The Exception to Dave Ramsey’s Debt Snowball Method: Rewards Credit Cards

While I definitely admire Dave Ramsey‘s debt reduction approach (clearly, seeing as it’s my latest undertaking to get debt-free), I also appreciate customization — the kind of customization that trusty Yogurtlands across the country afford its customers: The freedom to put a combination of various toppings on my frozen yogurt that suits my individual palate.

The Dave Ramsey debt snowball method, which is step two of his seven Baby Steps, denounces the continued use of credit cards. Tacking on additional retail expenses to your credit line, admittedly, is not a great start to obliterating your debt. However, I find that paying for recurring expenses can be financially beneficial with the use of rewards credit cards.

Bending the Debt Snowball Method Rules

Before risking wagging fingers of disapproval, let me clarify in saying that I’m not advocating unrestricted use of high-interest, non-cash back credit cards. My personal circumstance makes using rewards credit cards logical and financially profitable.

My commute to work Monday through Friday is 64 miles round-trip — factor in the nightmare of L.A. stop-and-go traffic and the fact that a great deal of my route goes straight through the downtown area, you can imagine how much money I spend on gas alone. For those fortunate enough not know what these implications mean, it comes out to approximately $350 per month in fuel costs.

Now if I had adhered to Dave Ramsey’s no credit card use rule, I would have simply been out hundreds of dollars each month. Unlike typical retail credit card charges that I could easily do without (e.g. giant TV, new running shoes, latest iPhone model, etc.), there’s no negotiating when it comes to filling up my gas tank. Essentially, it’s my livelihood. But I still wanted something else in return, to ease the sting of spending what’s nearly a second car payment on gasoline.

I came across the Pentagon Federal Credit Union’s (PenFed) Platinum Rewards VISA credit card and have never again questioned my choice to continue using my credit card. The PenFed credit card is a rewards card that has one of the most competitive point systems I’ve seen compared to other competing rewards credit cards. The promotion being offered at the time piqued my interest:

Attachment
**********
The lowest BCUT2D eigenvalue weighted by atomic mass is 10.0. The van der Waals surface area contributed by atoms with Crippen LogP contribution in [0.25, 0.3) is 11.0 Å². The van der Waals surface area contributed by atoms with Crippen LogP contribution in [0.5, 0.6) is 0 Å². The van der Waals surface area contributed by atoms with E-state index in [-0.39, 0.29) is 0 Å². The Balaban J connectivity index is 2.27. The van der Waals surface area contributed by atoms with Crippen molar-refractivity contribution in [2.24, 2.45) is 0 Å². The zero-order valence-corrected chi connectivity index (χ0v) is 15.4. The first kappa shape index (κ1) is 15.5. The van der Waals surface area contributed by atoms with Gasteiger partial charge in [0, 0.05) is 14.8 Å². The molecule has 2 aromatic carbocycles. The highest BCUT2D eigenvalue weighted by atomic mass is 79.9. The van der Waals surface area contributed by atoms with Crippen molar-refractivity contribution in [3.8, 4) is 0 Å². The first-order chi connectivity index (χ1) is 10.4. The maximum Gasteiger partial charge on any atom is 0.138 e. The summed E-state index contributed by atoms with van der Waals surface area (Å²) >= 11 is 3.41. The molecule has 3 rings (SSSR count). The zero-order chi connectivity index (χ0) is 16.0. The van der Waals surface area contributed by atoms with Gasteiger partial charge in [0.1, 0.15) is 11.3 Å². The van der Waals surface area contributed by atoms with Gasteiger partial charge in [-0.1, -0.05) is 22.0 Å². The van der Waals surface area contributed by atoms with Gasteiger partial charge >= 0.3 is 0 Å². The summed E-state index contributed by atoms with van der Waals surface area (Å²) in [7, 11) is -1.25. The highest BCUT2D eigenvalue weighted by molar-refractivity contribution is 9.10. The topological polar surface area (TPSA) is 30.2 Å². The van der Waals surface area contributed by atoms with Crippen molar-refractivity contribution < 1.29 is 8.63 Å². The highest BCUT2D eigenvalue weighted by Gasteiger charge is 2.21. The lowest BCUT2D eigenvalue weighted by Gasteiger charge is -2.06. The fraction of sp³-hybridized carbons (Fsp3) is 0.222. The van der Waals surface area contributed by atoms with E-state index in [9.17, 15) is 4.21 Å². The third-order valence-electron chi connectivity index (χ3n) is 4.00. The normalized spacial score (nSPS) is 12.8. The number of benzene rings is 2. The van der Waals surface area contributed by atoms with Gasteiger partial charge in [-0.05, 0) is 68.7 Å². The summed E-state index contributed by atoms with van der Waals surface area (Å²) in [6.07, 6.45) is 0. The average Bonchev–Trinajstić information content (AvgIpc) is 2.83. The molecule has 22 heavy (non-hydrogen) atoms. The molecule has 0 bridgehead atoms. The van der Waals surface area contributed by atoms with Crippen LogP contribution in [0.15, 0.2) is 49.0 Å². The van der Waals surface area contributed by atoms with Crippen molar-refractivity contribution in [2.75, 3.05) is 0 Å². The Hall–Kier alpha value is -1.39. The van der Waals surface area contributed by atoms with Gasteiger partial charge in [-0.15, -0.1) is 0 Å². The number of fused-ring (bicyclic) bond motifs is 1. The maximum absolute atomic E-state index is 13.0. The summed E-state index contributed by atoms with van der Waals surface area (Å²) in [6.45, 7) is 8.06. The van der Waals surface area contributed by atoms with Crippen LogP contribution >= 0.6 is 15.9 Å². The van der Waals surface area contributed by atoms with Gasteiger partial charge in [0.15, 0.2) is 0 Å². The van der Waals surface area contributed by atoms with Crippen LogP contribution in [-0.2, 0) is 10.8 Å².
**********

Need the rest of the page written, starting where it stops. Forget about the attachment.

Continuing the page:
• 5% cash back on gas purchases
  • 3% cash back on grocery purchases
  • 1% cash back on all other purchases
  • Automatic 20,000 bonus points to start
  • Automatic 5,000 for the first $1,000 balance within three months
With my weekly gas and supermarket runs, I was easily able to put $1,000 on the account to earn the promotion’s entire bonus, which I would have spent anyway using my debit card. However, this time around, I earned $250 in cash back thanks to my rewards credit card. After just over three months of use I was able to cash in $350 in Amazon gift cards for Christmas gifts — relieving me of a significant chunk of out-of-pocket expenses.
But I had to balance the gratification of credit card rewards with the potential hazard credit card use presents to my debt goal.

How to Use Rewards Credit Cards Wisely

The sole reason rewards credit cards like my PenFed Rewards VISA work in my favor is because I commit myself to three rules.

#1. Commit to 1-2 Specific Purchase Categories

While I could technically get cash back on purchases outside of gasoline and groceries, I refuse to use it when at a restaurant or for other retail purchases. A $20 charge here and there will easily evade my radar, and I can already foresee my spending heading off the charts if I don’t restrict myself to some degree.

The risk isn’t worth the 1 percent cash back return, so I’ll keep to purchases, like gas and groceries in my case, that yield higher cash back without compromising my savings.

#2. Pay Off Transactions Immediately

When I say “immediately,” I don’t mean in two weeks. or even next week. I mean as soon as you get home to process the transaction. This definitely takes perseverance, and it can be difficult to stay consistent, but ensuring that you don’t let charges linger on the account prevents you from letting balances roll over into the next month and accruing interest against your credit card.

#3. Set Your Maximum Balance

There have been a couple times I neglected to follow through on Number Two above. That’s why I use this third security measure to keep me from letting my debt snowball melt away: Establish a maximum balance you can reasonably pay off each month. Even if you don’t get around to paying off your purchases the same day, you can at least pay off your purchases in the same month to avoid finance charges. If I find that my balance is creeping too close to my maximum monthly allowance, I know to pull back on grocery costs in the remaining weeks, for example.

As Dave Ramsey regularly reminds debt snowball followers, modifying behaviors is key to achieving success. Look yourself in the mirror and have an honest conversation about whether you really have the willpower to restrict your credit card use before putting this exception into action.

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